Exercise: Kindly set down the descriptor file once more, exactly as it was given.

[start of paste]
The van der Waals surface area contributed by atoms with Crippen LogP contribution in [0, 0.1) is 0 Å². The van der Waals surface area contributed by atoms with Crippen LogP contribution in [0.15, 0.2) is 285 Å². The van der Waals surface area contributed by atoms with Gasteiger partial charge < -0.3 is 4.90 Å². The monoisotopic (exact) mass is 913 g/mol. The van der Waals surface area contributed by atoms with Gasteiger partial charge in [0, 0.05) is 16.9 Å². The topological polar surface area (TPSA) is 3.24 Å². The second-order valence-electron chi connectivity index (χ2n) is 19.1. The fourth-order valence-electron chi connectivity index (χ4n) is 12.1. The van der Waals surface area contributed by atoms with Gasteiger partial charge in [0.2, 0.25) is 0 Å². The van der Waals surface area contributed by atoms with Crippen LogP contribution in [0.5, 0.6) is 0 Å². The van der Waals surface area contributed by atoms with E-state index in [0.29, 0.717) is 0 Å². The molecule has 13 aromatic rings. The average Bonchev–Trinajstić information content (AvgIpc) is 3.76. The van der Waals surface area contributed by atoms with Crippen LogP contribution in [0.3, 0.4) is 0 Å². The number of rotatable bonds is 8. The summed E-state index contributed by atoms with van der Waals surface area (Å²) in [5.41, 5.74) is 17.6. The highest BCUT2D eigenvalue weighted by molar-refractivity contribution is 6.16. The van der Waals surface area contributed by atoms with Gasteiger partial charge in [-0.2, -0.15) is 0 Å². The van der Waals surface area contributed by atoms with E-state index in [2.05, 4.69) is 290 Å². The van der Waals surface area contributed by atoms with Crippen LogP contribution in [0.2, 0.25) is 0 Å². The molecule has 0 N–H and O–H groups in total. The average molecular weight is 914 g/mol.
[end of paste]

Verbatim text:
The van der Waals surface area contributed by atoms with Crippen LogP contribution in [0, 0.1) is 0 Å². The van der Waals surface area contributed by atoms with Crippen LogP contribution in [0.15, 0.2) is 285 Å². The van der Waals surface area contributed by atoms with Gasteiger partial charge < -0.3 is 4.90 Å². The monoisotopic (exact) mass is 913 g/mol. The van der Waals surface area contributed by atoms with Gasteiger partial charge in [0, 0.05) is 16.9 Å². The topological polar surface area (TPSA) is 3.24 Å². The second-order valence-electron chi connectivity index (χ2n) is 19.1. The fourth-order valence-electron chi connectivity index (χ4n) is 12.1. The van der Waals surface area contributed by atoms with Gasteiger partial charge in [0.2, 0.25) is 0 Å². The van der Waals surface area contributed by atoms with Crippen LogP contribution in [0.5, 0.6) is 0 Å². The van der Waals surface area contributed by atoms with E-state index in [0.29, 0.717) is 0 Å². The molecule has 13 aromatic rings. The average Bonchev–Trinajstić information content (AvgIpc) is 3.76. The van der Waals surface area contributed by atoms with Crippen LogP contribution in [0.3, 0.4) is 0 Å². The number of rotatable bonds is 8. The summed E-state index contributed by atoms with van der Waals surface area (Å²) in [5.41, 5.74) is 17.6. The highest BCUT2D eigenvalue weighted by molar-refractivity contribution is 6.16. The van der Waals surface area contributed by atoms with Gasteiger partial charge in [-0.2, -0.15) is 0 Å². The van der Waals surface area contributed by atoms with E-state index in [2.05, 4.69) is 290 Å². The van der Waals surface area contributed by atoms with Crippen LogP contribution in [0.2, 0.25) is 0 Å². The molecule has 0 N–H and O–H groups in total. The average molecular weight is 914 g/mol.